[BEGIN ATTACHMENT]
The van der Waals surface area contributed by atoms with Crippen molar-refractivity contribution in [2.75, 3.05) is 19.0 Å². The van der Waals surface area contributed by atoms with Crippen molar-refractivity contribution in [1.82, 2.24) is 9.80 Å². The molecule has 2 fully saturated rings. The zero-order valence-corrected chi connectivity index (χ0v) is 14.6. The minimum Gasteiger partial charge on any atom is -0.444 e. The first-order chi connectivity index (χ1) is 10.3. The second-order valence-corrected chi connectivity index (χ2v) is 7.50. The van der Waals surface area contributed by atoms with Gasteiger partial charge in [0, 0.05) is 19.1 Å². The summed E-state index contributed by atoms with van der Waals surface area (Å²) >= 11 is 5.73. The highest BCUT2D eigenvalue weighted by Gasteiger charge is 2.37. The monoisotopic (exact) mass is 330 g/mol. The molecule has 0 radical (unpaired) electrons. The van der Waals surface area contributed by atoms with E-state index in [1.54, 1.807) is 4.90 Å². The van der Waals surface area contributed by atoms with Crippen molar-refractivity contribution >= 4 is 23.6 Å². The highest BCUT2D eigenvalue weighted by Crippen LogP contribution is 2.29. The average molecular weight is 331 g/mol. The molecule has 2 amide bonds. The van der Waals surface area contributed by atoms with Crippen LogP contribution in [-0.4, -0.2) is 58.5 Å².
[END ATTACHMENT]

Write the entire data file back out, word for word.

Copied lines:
The van der Waals surface area contributed by atoms with Crippen molar-refractivity contribution in [2.75, 3.05) is 19.0 Å². The van der Waals surface area contributed by atoms with Crippen molar-refractivity contribution in [1.82, 2.24) is 9.80 Å². The molecule has 2 fully saturated rings. The zero-order valence-corrected chi connectivity index (χ0v) is 14.6. The minimum Gasteiger partial charge on any atom is -0.444 e. The first-order chi connectivity index (χ1) is 10.3. The second-order valence-corrected chi connectivity index (χ2v) is 7.50. The van der Waals surface area contributed by atoms with Gasteiger partial charge in [0, 0.05) is 19.1 Å². The summed E-state index contributed by atoms with van der Waals surface area (Å²) >= 11 is 5.73. The highest BCUT2D eigenvalue weighted by Gasteiger charge is 2.37. The monoisotopic (exact) mass is 330 g/mol. The molecule has 0 radical (unpaired) electrons. The van der Waals surface area contributed by atoms with E-state index in [1.54, 1.807) is 4.90 Å². The van der Waals surface area contributed by atoms with Crippen molar-refractivity contribution >= 4 is 23.6 Å². The highest BCUT2D eigenvalue weighted by Crippen LogP contribution is 2.29. The average molecular weight is 331 g/mol. The molecule has 2 amide bonds. The van der Waals surface area contributed by atoms with Crippen LogP contribution in [-0.4, -0.2) is 58.5 Å².